What can you do if you want to help stamp money out of politics? Well, Ben Cohen, the Ben from Ben & Jerry’s Ice Cream, has an idea: stamp money.
The founder of one of the biggest ice cream brands in the country is teaming up with Public Citizen, Move to Amend and People for the American Way to garner support for a constitutional amendment to overturn the U.S. Supreme Court’s ruling in Citizens United v. Federal Election Commission, which allows corporations to spend unlimited money to influence elections, and related cases.
To raise awareness, Ben & Jerry’s are calling on concerned citizens to stamp dollar bills with slogans such as “corporations are not people” and “not to be used for buying elections.” These stamps are being sold at cost at the Stamp Stampede website (http://stampstampede.org/shop/).
“It’s some monetary jujitsu – using money to get money out of politics,” Cohen told the USA Today.
The Stamp Stampede calculates that every bill will be seen by approximately 875 people in its lifetime. If 100 people stamped 10 bills every day, the entire population of the United States would have seen the message at least once within a year. Activists are being encouraged to stamp as many bills as they can to exercise their right to free speech and raise awareness of the dangers of corporate money in politics.
Cohen has consulted with his lawyer and assures activists that stamping dollar bills is legal. The First Amendment protects the stamps because they are political messages that don’t damage the bills or render them unusable.
You can get more involved with Public Citizen’s efforts for a constitutional amendment at www.democracyisforpeople.org.
Aquene Freechild is Public Citizen’s Democracy Is For People Campaign senior organizer. You can follow the campaign for a constitutional amendment to overturn Citizens United v. FEC and end our #Democracy4Sale on Twitter @RuleByUs
Corporate lobbyists and other political creatures intent upon distorting our democracy are descending on the Republican National Convention and the Democratic National Convention.
Their objective is simple: To schmooze with and buy the gratitude of lawmakers who might be in power after the elections.
Most of what happens will be the (disturbingly) run-of-the-mill, “corporate corruption as usual” that happens every day in Washington, D.C. During the conventions, what so many cynically call “how Washington works” becomes “how Tampa works” and “how Charlotte works.
But some of what happens at the conventions may cross the line from everyday political corruption (outrageous as it may be) into violations of Congressional ethics rules and even outright illegal activity.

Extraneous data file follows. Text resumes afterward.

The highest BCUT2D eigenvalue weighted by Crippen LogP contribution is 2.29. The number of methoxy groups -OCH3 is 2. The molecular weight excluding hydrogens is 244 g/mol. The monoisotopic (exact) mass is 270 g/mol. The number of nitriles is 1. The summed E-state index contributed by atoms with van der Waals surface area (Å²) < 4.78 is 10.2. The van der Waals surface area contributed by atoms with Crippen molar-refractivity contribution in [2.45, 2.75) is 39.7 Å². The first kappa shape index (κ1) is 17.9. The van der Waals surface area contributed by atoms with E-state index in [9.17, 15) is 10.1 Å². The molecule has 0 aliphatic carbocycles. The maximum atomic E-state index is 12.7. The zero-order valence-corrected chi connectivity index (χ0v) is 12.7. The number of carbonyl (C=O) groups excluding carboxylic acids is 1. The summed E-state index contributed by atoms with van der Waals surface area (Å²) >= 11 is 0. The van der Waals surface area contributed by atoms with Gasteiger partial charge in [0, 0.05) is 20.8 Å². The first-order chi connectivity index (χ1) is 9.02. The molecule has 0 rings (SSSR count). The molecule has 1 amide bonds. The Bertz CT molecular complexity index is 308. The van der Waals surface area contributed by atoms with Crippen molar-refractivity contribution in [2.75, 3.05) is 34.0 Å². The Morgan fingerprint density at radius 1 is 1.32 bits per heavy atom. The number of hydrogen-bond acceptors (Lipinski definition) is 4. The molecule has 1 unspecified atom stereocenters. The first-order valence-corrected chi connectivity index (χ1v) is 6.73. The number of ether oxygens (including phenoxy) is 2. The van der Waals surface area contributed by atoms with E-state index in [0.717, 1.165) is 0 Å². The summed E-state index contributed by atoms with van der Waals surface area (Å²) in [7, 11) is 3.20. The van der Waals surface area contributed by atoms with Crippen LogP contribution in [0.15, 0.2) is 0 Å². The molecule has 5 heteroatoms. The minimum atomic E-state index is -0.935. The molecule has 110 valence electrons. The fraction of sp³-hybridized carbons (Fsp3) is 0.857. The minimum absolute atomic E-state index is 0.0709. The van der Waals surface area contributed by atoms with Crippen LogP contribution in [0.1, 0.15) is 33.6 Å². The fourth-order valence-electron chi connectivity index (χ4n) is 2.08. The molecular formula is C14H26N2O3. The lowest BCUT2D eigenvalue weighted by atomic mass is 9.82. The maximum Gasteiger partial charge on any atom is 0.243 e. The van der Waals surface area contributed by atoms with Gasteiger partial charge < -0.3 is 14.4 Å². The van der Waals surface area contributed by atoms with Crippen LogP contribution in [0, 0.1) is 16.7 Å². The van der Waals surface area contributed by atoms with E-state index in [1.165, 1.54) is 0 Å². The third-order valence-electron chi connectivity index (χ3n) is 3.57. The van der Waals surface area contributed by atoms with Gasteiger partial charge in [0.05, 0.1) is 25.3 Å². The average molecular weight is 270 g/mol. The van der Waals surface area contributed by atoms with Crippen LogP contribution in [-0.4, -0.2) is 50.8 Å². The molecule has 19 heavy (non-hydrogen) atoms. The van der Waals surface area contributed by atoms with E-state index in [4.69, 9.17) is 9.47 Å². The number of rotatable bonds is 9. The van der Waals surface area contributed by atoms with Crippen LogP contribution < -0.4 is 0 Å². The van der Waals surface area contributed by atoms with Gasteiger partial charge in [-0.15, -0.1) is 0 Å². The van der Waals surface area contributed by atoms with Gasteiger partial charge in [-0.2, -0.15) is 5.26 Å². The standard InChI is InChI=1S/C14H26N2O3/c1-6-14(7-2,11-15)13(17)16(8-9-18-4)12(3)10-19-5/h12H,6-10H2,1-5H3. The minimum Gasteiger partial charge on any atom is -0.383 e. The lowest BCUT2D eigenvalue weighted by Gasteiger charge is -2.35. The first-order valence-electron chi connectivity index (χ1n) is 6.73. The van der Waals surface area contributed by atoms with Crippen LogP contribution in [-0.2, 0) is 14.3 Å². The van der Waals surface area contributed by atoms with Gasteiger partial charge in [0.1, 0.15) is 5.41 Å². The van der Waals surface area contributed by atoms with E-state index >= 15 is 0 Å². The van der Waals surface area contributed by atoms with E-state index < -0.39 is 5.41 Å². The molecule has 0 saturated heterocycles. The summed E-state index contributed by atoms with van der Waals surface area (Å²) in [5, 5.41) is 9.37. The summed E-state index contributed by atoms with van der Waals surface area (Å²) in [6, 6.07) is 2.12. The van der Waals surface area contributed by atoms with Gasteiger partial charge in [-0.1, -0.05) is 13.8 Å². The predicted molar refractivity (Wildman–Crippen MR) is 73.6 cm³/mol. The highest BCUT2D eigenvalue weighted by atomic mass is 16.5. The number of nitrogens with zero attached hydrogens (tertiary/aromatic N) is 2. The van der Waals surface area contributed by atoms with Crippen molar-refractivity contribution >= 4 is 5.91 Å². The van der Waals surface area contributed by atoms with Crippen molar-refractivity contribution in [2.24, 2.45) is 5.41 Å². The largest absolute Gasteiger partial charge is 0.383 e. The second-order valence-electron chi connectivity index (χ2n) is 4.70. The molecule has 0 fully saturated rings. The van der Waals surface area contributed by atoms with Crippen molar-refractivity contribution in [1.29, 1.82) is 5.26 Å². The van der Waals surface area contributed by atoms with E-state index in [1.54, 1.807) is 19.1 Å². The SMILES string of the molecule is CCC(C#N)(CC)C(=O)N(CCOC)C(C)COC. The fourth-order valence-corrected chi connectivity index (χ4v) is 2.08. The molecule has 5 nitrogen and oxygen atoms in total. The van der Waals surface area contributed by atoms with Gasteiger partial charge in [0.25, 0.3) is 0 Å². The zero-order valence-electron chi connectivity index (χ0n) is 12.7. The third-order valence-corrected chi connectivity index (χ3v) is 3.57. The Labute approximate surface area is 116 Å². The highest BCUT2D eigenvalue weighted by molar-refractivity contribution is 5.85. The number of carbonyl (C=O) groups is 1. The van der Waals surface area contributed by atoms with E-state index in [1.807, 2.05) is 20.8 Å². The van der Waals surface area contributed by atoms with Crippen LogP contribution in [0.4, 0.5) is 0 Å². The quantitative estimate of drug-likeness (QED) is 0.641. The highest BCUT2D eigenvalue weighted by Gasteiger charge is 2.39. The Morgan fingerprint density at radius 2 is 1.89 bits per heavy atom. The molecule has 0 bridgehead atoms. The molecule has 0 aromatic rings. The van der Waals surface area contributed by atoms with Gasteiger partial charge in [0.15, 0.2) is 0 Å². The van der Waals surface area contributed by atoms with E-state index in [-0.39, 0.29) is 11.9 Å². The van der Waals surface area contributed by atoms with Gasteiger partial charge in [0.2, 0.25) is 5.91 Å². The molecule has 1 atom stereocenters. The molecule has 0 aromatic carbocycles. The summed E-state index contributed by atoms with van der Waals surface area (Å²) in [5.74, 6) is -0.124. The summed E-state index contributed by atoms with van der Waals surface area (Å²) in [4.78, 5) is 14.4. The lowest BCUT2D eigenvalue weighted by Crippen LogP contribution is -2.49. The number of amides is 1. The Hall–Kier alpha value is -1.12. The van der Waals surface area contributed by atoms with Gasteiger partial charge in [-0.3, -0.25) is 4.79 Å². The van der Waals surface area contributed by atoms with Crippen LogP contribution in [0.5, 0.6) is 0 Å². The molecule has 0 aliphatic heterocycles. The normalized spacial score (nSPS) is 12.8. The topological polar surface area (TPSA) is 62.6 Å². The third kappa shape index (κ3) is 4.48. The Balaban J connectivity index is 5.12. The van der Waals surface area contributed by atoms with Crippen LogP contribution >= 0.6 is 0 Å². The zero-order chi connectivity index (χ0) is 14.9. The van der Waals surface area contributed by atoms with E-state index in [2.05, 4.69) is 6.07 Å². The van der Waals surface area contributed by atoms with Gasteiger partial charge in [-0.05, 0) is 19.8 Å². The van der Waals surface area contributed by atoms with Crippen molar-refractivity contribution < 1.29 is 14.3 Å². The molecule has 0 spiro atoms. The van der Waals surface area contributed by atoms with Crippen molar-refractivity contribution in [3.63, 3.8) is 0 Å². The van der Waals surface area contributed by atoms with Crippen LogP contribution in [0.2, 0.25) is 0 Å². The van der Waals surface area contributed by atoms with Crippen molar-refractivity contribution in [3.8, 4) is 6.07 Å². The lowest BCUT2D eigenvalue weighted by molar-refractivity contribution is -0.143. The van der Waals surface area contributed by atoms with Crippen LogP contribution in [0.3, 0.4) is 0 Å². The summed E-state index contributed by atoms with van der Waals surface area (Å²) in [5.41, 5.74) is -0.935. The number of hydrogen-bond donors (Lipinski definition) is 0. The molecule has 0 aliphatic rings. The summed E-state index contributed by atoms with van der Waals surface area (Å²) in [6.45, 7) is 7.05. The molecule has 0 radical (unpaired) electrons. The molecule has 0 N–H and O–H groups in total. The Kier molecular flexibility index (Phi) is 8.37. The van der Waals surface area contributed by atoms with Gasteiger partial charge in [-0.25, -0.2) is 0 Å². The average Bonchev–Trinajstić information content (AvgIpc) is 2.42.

With help from citizens and journalists (and citizen journalists) attending the conventions, we’re working to hold lawmakers and special interests accountable when they cross the line. But we need your help.
Attending one of the conventions? Here’s what you need to know to keep an eye out for undue influence peddling:
1. During the conventions, all members of Congress are banned from participating in any event held in her or his honor if that event is hosted by a lobbyist (or a corporation or special interest group that employs registered lobbyists). [Paraphrased from House Rule XXV(8); Senate Rule XXXV(5)]
This rule expressly prohibits members of Congress from attending any convention party thrown by a lobbyist or lobbying organization where a specific member or members are identified by name and title as the honoree (including as a “special guest”), as well as events honoring a group composed solely of members, such as a congressional committee or congressional caucus (though the House ethics committee so far refuses to apply the rule to parties that honor groups of members).
Wall Street getting its way in Washington, D.C. That’s been the theme of a series of financial disasters, including the $5 billion-plus trading loss disclosed by JPMorgan Chase in May. After that “embarrassing” episode (so described by the company’s CEO Jamie Dimon when he testified before the Senate), the JPMorgan political action committee (PAC) suspended its political spending.
We wondered how long their embarrassment would last. Now we know: not long.
The JPMorgan PAC is once again writing checks – writing them to, among others, the same old cast of House Financial Services Committee members who have done their persistent best to both undermine the Volcker rule and block tighter derivatives regulation that would bring more transparency and accountability to the kind of deal-making that triggered the financial crisis. Of course, in strong form, the Volcker rule might have prevented the JPMorgan trading debacle.